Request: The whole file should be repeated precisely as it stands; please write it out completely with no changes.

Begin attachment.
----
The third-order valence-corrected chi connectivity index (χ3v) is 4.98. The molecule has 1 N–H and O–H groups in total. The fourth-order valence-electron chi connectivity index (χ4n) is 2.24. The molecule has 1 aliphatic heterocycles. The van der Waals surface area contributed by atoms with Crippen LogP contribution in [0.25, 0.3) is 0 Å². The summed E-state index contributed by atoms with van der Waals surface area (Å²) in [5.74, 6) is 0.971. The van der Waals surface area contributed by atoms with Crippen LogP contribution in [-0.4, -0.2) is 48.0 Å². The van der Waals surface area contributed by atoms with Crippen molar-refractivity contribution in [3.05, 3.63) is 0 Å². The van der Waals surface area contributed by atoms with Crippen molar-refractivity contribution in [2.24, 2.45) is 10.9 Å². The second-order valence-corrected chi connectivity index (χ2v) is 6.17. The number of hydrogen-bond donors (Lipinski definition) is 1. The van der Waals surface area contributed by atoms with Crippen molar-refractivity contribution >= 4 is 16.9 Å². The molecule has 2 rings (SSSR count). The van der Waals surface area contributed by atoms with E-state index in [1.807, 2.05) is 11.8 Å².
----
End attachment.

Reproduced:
The third-order valence-corrected chi connectivity index (χ3v) is 4.98. The molecule has 1 N–H and O–H groups in total. The fourth-order valence-electron chi connectivity index (χ4n) is 2.24. The molecule has 1 aliphatic heterocycles. The van der Waals surface area contributed by atoms with Crippen LogP contribution in [0.25, 0.3) is 0 Å². The summed E-state index contributed by atoms with van der Waals surface area (Å²) in [5.74, 6) is 0.971. The van der Waals surface area contributed by atoms with Crippen LogP contribution in [-0.4, -0.2) is 48.0 Å². The van der Waals surface area contributed by atoms with Crippen molar-refractivity contribution in [3.05, 3.63) is 0 Å². The van der Waals surface area contributed by atoms with Crippen molar-refractivity contribution in [2.24, 2.45) is 10.9 Å². The second-order valence-corrected chi connectivity index (χ2v) is 6.17. The number of hydrogen-bond donors (Lipinski definition) is 1. The van der Waals surface area contributed by atoms with Crippen molar-refractivity contribution >= 4 is 16.9 Å². The molecule has 2 rings (SSSR count). The van der Waals surface area contributed by atoms with E-state index in [1.807, 2.05) is 11.8 Å².